Lincoln Ad Offers Free Access to New York Times Online for Rest of 2011
The New York Times has built in one more loophole to its online pay-meter scheme that it did not mention yesterday: Interstitial ads from Lincoln on The Times' website are offering some readers "Free, Unlimited Access to NYTimes.com" for the rest of the year.
The value of that offer is close to $150. There's no catch, either -- you just have to be selected.
The offer will be made to about 200,000 of the Times's heaviest online readers who aren't home delivery subscribers, according to Lincoln, which expects about 100,000 people will actually activate it.
"We've been spending a lot of time with our media partners looking for ideas," said Connie Fontaine, manager of U.S. Lincoln marketing communications. "Our brand is one that has a lot of great news and a lot to say but isn't always heard. The Times did bring us this idea and we thought it was really relevant to the brand for a lot of reasons. The type of reader we'll be able to engage through this program is a thought leader."
The offer is part of a larger program under which Lincoln is also sponsoring parts of the Times archives around technology and design topics.
"Beginning March 28, The New York Times will charge for unlimited access to its Web site," the ad says. "Experience all that NYTimes.com has to offer you for the rest of 2011 at no charge, courtesy of Lincoln. This extraordinary invitation is being extended to an exclusive group of frequent visitors to NYTimes.com."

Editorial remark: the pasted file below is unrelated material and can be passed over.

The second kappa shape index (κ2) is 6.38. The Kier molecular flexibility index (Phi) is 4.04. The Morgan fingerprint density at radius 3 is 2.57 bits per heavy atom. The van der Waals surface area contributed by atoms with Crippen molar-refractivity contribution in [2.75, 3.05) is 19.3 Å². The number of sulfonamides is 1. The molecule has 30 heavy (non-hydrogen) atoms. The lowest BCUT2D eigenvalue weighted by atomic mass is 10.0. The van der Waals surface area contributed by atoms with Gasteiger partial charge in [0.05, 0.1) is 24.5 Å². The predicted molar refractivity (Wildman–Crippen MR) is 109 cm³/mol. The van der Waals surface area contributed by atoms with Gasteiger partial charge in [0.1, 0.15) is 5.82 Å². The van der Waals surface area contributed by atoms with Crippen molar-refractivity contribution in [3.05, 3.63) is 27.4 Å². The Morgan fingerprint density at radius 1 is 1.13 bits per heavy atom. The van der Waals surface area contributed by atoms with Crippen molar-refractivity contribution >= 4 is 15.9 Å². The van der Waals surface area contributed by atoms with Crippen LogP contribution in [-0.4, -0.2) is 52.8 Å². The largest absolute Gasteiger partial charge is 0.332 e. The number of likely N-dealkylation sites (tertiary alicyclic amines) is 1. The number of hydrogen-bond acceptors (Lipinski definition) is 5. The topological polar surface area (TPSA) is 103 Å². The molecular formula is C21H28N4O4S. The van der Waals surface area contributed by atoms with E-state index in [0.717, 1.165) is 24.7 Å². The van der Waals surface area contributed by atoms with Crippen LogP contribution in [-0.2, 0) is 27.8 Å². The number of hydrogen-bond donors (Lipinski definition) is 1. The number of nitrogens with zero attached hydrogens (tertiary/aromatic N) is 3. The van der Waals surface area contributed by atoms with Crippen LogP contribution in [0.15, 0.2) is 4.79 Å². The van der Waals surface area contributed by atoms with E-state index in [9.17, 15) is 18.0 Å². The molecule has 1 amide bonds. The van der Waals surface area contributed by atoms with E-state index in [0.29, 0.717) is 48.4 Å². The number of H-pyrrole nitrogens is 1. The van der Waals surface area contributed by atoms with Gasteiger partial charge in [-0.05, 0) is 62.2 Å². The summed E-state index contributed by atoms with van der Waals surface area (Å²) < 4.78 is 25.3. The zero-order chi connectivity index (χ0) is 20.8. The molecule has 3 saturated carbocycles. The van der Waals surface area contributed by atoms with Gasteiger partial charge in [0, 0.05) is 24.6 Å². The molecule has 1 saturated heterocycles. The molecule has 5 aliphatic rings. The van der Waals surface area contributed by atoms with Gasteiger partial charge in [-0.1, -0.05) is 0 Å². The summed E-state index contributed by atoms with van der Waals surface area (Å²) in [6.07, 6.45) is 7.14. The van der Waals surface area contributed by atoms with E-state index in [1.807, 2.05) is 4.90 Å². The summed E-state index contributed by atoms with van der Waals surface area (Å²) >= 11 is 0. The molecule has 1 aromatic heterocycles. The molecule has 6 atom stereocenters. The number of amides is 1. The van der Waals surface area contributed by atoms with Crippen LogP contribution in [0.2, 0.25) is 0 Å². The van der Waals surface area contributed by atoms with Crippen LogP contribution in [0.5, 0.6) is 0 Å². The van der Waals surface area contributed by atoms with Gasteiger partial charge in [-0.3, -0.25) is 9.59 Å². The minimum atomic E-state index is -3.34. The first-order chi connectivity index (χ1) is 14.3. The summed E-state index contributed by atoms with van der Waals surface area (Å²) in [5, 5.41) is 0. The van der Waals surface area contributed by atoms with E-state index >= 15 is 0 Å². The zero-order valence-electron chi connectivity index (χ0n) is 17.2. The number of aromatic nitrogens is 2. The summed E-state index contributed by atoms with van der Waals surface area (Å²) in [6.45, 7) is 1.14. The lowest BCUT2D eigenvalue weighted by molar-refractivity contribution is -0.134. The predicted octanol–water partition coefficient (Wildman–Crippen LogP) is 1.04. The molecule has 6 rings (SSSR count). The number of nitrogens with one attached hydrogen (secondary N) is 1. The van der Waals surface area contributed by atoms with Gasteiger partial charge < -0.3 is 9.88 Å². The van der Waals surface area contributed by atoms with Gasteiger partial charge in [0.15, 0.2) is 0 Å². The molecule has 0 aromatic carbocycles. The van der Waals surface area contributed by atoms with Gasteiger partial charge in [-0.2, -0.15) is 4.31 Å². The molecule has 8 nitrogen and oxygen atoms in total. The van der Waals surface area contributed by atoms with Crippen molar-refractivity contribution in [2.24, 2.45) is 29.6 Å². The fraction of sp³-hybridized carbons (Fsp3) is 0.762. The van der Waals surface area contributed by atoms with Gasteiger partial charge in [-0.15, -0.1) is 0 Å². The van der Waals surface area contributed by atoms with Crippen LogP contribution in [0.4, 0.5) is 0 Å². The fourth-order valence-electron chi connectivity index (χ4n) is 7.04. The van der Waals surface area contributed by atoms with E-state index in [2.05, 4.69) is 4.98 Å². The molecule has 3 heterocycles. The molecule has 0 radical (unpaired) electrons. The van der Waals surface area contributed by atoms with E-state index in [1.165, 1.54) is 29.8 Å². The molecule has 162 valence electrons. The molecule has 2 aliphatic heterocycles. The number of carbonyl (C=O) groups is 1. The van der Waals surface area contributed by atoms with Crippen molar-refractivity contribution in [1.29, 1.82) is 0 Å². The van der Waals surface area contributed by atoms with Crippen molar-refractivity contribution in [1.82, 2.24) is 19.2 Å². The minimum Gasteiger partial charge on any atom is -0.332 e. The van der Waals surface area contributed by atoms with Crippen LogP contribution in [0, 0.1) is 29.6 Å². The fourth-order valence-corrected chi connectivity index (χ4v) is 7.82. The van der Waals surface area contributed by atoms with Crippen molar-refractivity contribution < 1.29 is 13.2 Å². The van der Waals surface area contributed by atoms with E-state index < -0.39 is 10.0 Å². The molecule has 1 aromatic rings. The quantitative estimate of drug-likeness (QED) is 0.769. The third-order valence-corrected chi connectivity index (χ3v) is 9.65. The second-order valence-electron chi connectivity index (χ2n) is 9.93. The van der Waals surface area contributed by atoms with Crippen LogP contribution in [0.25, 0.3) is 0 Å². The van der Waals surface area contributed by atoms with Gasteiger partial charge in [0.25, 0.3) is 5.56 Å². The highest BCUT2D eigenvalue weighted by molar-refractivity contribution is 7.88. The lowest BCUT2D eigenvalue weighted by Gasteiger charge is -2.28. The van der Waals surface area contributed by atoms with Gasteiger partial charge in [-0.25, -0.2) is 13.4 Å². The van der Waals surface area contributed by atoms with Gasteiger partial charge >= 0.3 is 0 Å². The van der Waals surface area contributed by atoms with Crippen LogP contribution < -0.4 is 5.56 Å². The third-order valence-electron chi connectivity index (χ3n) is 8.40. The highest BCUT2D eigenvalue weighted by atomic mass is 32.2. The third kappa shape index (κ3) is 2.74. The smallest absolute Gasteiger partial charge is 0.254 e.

It also gets you free access to Times smartphone apps, which are going under the pay scheme in 10 days as well.
One of the big questions about the Times' plan to charge for electronic access, a bid to make readers pay online just like they do in print, has been how much free reading to allow. More free reading means more readers, who in turn can be used to attract advertising.
Under the plan The Times first described on Thursday, visitors to The Times online who aren't home delivery subscribers will have access to 20 free articles a month. After that the Times will offer them a choice, the cheapest of which is $15 for four weeks of access to the site and a smartphone app. After that readers could pay $20 per for unfettered online access and its iPad app or $35 to cover all of the above. Home delivery subscribers get all access at no extra charge, not including the Times on the Kindle and Nook.
Readers who come to Times articles through links from search, blogs and social media will be able to read that content even if they've hit their max. There will be limits on reading Times content that way, however; visitors from Google will get hit a five-article daily limit.
The Times is obviously calculating that the Lincoln offer, although big enough to be desirable for Lincoln to buy, won't affect enough people to undermine its effort to capture new circulation revenue. "It really is a core group of loyal and highly engaged users," a Times spokeswoman said. "It represents a very small percentage of the top tier."
The Lincoln offer is being made to a "predetermined list of highly engaged readers," she said. "It's attractive to Lincoln because it gives them the ability to reach a group of readers who are highly active and engaged with the site."
The Times has not decided, however, whether it will make similar programs available to other marketers. "We will evaluate it and see how it worked and consider it, certainly," the spokeswoman said.
If you haven't seen the interstitial -- and think you might be a highly engaged Times reader -- you may want to try logging out of NYTimes.com and logging back in. It worked for us.